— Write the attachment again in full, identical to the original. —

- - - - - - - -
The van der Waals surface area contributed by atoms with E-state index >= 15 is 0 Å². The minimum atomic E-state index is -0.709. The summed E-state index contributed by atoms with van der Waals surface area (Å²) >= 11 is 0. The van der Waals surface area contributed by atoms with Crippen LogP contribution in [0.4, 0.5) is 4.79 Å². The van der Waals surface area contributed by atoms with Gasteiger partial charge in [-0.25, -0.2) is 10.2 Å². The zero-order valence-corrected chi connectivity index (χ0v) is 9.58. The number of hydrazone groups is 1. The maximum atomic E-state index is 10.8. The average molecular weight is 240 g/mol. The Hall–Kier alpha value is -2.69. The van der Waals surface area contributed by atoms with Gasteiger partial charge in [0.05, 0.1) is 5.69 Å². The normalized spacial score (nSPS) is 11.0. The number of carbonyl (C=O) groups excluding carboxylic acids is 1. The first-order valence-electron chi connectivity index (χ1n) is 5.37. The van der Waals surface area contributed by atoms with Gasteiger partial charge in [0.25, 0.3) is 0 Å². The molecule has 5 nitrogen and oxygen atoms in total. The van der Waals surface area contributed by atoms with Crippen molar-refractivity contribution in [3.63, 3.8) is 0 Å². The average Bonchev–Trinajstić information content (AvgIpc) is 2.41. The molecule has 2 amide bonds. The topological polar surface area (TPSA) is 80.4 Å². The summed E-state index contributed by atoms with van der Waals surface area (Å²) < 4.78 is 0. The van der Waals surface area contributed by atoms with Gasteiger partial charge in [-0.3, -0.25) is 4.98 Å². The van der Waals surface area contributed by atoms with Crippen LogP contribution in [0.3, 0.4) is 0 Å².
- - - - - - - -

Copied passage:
The van der Waals surface area contributed by atoms with E-state index >= 15 is 0 Å². The minimum atomic E-state index is -0.709. The summed E-state index contributed by atoms with van der Waals surface area (Å²) >= 11 is 0. The van der Waals surface area contributed by atoms with Crippen LogP contribution in [0.4, 0.5) is 4.79 Å². The van der Waals surface area contributed by atoms with Gasteiger partial charge in [-0.25, -0.2) is 10.2 Å². The zero-order valence-corrected chi connectivity index (χ0v) is 9.58. The number of hydrazone groups is 1. The maximum atomic E-state index is 10.8. The average molecular weight is 240 g/mol. The Hall–Kier alpha value is -2.69. The van der Waals surface area contributed by atoms with Gasteiger partial charge in [0.05, 0.1) is 5.69 Å². The normalized spacial score (nSPS) is 11.0. The number of carbonyl (C=O) groups excluding carboxylic acids is 1. The first-order valence-electron chi connectivity index (χ1n) is 5.37. The van der Waals surface area contributed by atoms with Gasteiger partial charge in [0.25, 0.3) is 0 Å². The molecule has 5 nitrogen and oxygen atoms in total. The van der Waals surface area contributed by atoms with Crippen molar-refractivity contribution in [3.63, 3.8) is 0 Å². The average Bonchev–Trinajstić information content (AvgIpc) is 2.41. The molecule has 2 amide bonds. The topological polar surface area (TPSA) is 80.4 Å². The summed E-state index contributed by atoms with van der Waals surface area (Å²) < 4.78 is 0. The van der Waals surface area contributed by atoms with Gasteiger partial charge in [-0.3, -0.25) is 4.98 Å². The van der Waals surface area contributed by atoms with Crippen LogP contribution in [0.3, 0.4) is 0 Å².